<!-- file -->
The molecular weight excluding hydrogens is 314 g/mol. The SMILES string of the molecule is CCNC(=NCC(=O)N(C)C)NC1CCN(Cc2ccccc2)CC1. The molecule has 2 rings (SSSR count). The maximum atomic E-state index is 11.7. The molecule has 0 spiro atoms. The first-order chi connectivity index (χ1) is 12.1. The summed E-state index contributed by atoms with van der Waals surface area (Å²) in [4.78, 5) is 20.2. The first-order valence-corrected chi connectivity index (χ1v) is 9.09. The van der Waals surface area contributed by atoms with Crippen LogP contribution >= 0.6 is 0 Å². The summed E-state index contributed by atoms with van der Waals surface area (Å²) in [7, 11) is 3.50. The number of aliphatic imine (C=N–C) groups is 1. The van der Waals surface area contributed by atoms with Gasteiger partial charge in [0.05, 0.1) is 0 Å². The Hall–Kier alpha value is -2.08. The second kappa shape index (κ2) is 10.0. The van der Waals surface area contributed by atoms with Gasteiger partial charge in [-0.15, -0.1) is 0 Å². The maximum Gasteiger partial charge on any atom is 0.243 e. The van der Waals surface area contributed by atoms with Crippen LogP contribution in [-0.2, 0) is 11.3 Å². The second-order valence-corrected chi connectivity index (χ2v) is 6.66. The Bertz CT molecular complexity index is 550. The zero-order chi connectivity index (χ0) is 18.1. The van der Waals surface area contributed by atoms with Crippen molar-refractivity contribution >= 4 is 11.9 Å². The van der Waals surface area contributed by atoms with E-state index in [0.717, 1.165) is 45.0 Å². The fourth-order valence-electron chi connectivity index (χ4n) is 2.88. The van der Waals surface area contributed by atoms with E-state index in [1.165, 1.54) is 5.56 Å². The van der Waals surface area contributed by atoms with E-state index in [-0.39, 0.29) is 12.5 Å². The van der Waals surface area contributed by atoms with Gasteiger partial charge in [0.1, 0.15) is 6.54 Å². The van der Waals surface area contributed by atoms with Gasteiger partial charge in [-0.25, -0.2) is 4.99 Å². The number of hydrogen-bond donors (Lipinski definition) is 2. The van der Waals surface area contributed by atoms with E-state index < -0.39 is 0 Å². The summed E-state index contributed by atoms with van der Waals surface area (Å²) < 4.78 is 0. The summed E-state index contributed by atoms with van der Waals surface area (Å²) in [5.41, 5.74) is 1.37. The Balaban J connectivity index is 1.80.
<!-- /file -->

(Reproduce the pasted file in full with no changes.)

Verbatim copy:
The molecular weight excluding hydrogens is 314 g/mol. The SMILES string of the molecule is CCNC(=NCC(=O)N(C)C)NC1CCN(Cc2ccccc2)CC1. The molecule has 2 rings (SSSR count). The maximum atomic E-state index is 11.7. The molecule has 0 spiro atoms. The first-order chi connectivity index (χ1) is 12.1. The summed E-state index contributed by atoms with van der Waals surface area (Å²) in [4.78, 5) is 20.2. The first-order valence-corrected chi connectivity index (χ1v) is 9.09. The van der Waals surface area contributed by atoms with Crippen LogP contribution >= 0.6 is 0 Å². The summed E-state index contributed by atoms with van der Waals surface area (Å²) in [7, 11) is 3.50. The number of aliphatic imine (C=N–C) groups is 1. The van der Waals surface area contributed by atoms with Gasteiger partial charge in [0.05, 0.1) is 0 Å². The Hall–Kier alpha value is -2.08. The second kappa shape index (κ2) is 10.0. The van der Waals surface area contributed by atoms with Gasteiger partial charge in [-0.15, -0.1) is 0 Å². The maximum Gasteiger partial charge on any atom is 0.243 e. The van der Waals surface area contributed by atoms with Crippen LogP contribution in [-0.2, 0) is 11.3 Å². The second-order valence-corrected chi connectivity index (χ2v) is 6.66. The Bertz CT molecular complexity index is 550. The zero-order chi connectivity index (χ0) is 18.1. The van der Waals surface area contributed by atoms with Crippen molar-refractivity contribution >= 4 is 11.9 Å². The van der Waals surface area contributed by atoms with E-state index in [0.717, 1.165) is 45.0 Å². The fourth-order valence-electron chi connectivity index (χ4n) is 2.88. The van der Waals surface area contributed by atoms with E-state index in [1.165, 1.54) is 5.56 Å². The van der Waals surface area contributed by atoms with E-state index in [-0.39, 0.29) is 12.5 Å². The van der Waals surface area contributed by atoms with Gasteiger partial charge in [0.1, 0.15) is 6.54 Å². The van der Waals surface area contributed by atoms with Gasteiger partial charge in [-0.25, -0.2) is 4.99 Å². The number of hydrogen-bond donors (Lipinski definition) is 2. The van der Waals surface area contributed by atoms with E-state index < -0.39 is 0 Å². The summed E-state index contributed by atoms with van der Waals surface area (Å²) < 4.78 is 0. The summed E-state index contributed by atoms with van der Waals surface area (Å²) in [5.41, 5.74) is 1.37. The Balaban J connectivity index is 1.80.